A powerful tool for fighting advanced prostate cancer is androgen deprivation therapy (ADT). ADT is a form of non-surgical treatment, where chemical castration is prescribed to eliminate testosterone in men with advanced prostate cancer, since the disease is fueled by this hormone. It is widely used and is so effective at halting the progress of the cancer that men are often treated with ADT for many years.
About 600,000 men with advanced prostate cancer in the United States are undergoing this type of anti-hormonal treatment.
The only problem with ADT is it can come with a cost. Suppressing the male hormone testosterone is effective for slowing or preventing prostate cancer growth. However, ADT often results in men losing muscle mass and strength while gaining more weight in the form of fat. This extra weight can place men at significant risk for chronic health problems including metabolic disorder, a precursor to diabetes and heart disease.
Tools men can use fighting weight gain when using ADT
Valuable tools for men using ADT to help prevent withering muscle mass and increased weight gain, is to embrace healthy eating and exercise. Research published in the journal Annals of Behavioral Medicine, have found that men using a comprehensive exercise and diet program can make significant strides in beating back fat mass while improving muscle mass and strength.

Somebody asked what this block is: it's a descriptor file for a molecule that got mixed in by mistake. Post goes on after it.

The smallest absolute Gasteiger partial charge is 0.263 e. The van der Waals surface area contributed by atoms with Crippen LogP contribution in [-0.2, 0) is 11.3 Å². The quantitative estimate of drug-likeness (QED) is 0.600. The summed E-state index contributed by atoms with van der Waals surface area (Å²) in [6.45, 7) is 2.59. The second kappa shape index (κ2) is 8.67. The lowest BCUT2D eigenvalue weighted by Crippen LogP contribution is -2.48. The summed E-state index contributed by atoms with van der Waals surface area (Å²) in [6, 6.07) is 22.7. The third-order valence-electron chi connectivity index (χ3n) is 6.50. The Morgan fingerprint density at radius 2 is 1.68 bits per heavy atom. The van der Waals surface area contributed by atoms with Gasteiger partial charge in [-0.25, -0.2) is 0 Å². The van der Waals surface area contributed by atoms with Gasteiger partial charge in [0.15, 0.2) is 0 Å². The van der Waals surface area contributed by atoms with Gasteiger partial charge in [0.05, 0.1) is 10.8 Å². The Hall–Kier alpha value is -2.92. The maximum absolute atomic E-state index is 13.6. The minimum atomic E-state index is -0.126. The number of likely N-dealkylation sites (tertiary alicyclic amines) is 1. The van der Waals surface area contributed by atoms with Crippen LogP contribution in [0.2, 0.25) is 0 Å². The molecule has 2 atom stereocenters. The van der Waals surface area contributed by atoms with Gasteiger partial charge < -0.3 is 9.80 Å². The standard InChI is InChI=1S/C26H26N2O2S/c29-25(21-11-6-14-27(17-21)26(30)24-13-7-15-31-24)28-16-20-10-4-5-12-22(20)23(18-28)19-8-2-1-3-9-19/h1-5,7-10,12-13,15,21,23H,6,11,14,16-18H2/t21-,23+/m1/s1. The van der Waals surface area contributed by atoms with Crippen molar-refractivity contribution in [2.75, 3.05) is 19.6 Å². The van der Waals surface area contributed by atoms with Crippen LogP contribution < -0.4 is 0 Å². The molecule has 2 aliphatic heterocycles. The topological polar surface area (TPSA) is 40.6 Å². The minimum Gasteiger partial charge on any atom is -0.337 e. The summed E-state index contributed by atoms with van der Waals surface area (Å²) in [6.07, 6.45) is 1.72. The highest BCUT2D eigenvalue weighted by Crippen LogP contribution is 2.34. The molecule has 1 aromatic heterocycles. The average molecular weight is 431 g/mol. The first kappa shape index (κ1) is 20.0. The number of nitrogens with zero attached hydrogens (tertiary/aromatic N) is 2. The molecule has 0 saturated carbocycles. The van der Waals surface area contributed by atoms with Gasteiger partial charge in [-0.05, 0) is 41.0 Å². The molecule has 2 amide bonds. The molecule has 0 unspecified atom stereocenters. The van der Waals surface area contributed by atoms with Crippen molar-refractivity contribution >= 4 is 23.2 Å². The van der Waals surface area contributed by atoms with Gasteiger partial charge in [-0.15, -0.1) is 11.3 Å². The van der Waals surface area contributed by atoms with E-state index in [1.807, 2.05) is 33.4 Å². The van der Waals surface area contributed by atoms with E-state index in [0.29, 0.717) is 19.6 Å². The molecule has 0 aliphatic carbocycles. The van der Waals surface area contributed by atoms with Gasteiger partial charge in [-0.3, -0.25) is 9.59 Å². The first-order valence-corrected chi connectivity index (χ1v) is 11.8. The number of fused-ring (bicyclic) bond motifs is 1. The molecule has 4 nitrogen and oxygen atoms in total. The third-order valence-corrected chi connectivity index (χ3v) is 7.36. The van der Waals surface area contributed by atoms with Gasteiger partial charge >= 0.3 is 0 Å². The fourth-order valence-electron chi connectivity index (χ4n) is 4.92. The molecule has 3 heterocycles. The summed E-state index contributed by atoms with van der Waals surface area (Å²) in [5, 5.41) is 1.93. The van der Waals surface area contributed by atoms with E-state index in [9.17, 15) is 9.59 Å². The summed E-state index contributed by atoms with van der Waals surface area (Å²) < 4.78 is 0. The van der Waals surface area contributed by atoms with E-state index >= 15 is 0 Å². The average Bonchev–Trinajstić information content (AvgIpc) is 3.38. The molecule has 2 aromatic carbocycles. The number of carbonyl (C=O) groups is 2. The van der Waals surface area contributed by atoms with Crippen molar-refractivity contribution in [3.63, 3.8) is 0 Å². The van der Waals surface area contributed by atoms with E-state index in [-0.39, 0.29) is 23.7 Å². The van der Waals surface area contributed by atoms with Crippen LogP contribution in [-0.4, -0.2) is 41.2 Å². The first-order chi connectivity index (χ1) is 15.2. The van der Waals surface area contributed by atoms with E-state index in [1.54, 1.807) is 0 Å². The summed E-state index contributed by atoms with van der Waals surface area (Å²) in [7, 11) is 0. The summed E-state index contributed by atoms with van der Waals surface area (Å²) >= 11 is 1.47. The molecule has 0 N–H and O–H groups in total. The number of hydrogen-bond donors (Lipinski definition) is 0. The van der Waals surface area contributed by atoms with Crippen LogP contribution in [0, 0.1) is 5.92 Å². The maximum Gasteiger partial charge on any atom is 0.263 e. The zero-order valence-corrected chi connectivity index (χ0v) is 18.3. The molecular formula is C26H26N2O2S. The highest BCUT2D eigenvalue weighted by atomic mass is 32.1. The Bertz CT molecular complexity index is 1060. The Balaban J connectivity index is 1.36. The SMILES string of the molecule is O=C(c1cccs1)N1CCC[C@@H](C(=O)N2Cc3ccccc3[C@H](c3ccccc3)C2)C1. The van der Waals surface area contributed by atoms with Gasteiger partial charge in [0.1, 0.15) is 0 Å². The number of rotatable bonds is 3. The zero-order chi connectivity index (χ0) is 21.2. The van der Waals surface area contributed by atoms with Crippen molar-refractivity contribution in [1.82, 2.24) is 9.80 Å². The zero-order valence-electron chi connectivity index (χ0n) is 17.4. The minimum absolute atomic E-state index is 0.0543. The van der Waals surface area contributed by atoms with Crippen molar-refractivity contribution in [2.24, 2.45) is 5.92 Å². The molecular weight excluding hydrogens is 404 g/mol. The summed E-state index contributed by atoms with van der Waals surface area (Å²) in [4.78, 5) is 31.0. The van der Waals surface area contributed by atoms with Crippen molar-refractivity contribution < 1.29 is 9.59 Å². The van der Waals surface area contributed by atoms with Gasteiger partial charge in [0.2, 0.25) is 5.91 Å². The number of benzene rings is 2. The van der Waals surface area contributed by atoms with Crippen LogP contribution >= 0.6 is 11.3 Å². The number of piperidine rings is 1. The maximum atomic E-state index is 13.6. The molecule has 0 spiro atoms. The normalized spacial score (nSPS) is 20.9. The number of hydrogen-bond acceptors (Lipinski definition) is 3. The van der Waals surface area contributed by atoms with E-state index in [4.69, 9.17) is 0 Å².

Giving up cigars and cigarettes is similarly beneficial to adopting a healthy diet, since tobacco smoke’s toxic effects on the heart are more pronounced in the absence of testosterone.
It has been known for some time that exercise is good for prostate cancer patients and survivors. This study, however, looked at using a group approach towards exercise along with a focus on diet. Researchers with the study found that men working together with other men to fight weight gain when on ADT helped to create a strong social support as they shared their experiences and challenges.
Men who participated using both exercise and diet saw gains in mobility and muscle strength and reductions in fat mass. The exercise regimens were tailored to each man’s ability and increased in intensity during the research. Workouts included weight-bearing exercise, such as leg extensions and bicep curls and aerobic exercise on a treadmill, stationary bike or elliptical trainer.
A registered dietitian led nutrition counseling which included adopting a plant-based diet and how to follow the nutritional guidelines supported by the American Cancer Society.
Another study found that taking daily walks and eating a low-carbohydrate diet can also lessen ADT’s harms.
The main take away from both studies was that both an exercise regimen and nutrition counseling work best when they are tailored to each individual man. There is no one-size-fits-all approach. Every man is different and each man has their own needs specific for them in regards to exercise and nutritional needs.